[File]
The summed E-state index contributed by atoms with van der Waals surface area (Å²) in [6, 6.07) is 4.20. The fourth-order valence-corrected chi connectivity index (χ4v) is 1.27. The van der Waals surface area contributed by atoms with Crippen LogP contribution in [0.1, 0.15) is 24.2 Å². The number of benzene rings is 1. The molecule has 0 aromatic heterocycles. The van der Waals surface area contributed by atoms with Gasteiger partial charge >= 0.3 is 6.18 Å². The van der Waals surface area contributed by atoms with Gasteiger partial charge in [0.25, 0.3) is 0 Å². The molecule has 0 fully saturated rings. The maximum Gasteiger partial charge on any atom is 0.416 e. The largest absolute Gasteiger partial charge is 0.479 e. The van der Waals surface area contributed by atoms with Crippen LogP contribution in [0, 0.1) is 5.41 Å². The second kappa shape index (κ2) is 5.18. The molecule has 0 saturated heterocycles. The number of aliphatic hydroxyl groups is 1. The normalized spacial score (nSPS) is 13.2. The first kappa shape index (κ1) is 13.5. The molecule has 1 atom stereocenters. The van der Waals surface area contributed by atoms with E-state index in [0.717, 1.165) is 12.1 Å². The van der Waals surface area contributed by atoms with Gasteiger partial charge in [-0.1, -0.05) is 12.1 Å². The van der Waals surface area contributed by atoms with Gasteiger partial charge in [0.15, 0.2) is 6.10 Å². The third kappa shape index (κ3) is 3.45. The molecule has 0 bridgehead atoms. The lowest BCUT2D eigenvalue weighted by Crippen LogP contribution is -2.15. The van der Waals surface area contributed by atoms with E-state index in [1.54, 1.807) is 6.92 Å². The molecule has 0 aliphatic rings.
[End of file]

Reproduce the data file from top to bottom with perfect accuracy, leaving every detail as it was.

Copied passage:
The summed E-state index contributed by atoms with van der Waals surface area (Å²) in [6, 6.07) is 4.20. The fourth-order valence-corrected chi connectivity index (χ4v) is 1.27. The van der Waals surface area contributed by atoms with Crippen LogP contribution in [0.1, 0.15) is 24.2 Å². The number of benzene rings is 1. The molecule has 0 aromatic heterocycles. The van der Waals surface area contributed by atoms with Gasteiger partial charge >= 0.3 is 6.18 Å². The van der Waals surface area contributed by atoms with Gasteiger partial charge in [0.25, 0.3) is 0 Å². The molecule has 0 fully saturated rings. The maximum Gasteiger partial charge on any atom is 0.416 e. The largest absolute Gasteiger partial charge is 0.479 e. The van der Waals surface area contributed by atoms with Crippen LogP contribution in [0, 0.1) is 5.41 Å². The second kappa shape index (κ2) is 5.18. The molecule has 0 saturated heterocycles. The number of aliphatic hydroxyl groups is 1. The normalized spacial score (nSPS) is 13.2. The first kappa shape index (κ1) is 13.5. The molecule has 1 atom stereocenters. The van der Waals surface area contributed by atoms with E-state index in [0.717, 1.165) is 12.1 Å². The van der Waals surface area contributed by atoms with Gasteiger partial charge in [-0.1, -0.05) is 12.1 Å². The van der Waals surface area contributed by atoms with Gasteiger partial charge in [0.15, 0.2) is 6.10 Å². The third kappa shape index (κ3) is 3.45. The molecule has 0 bridgehead atoms. The lowest BCUT2D eigenvalue weighted by Crippen LogP contribution is -2.15. The van der Waals surface area contributed by atoms with E-state index in [1.54, 1.807) is 6.92 Å². The molecule has 0 aliphatic rings.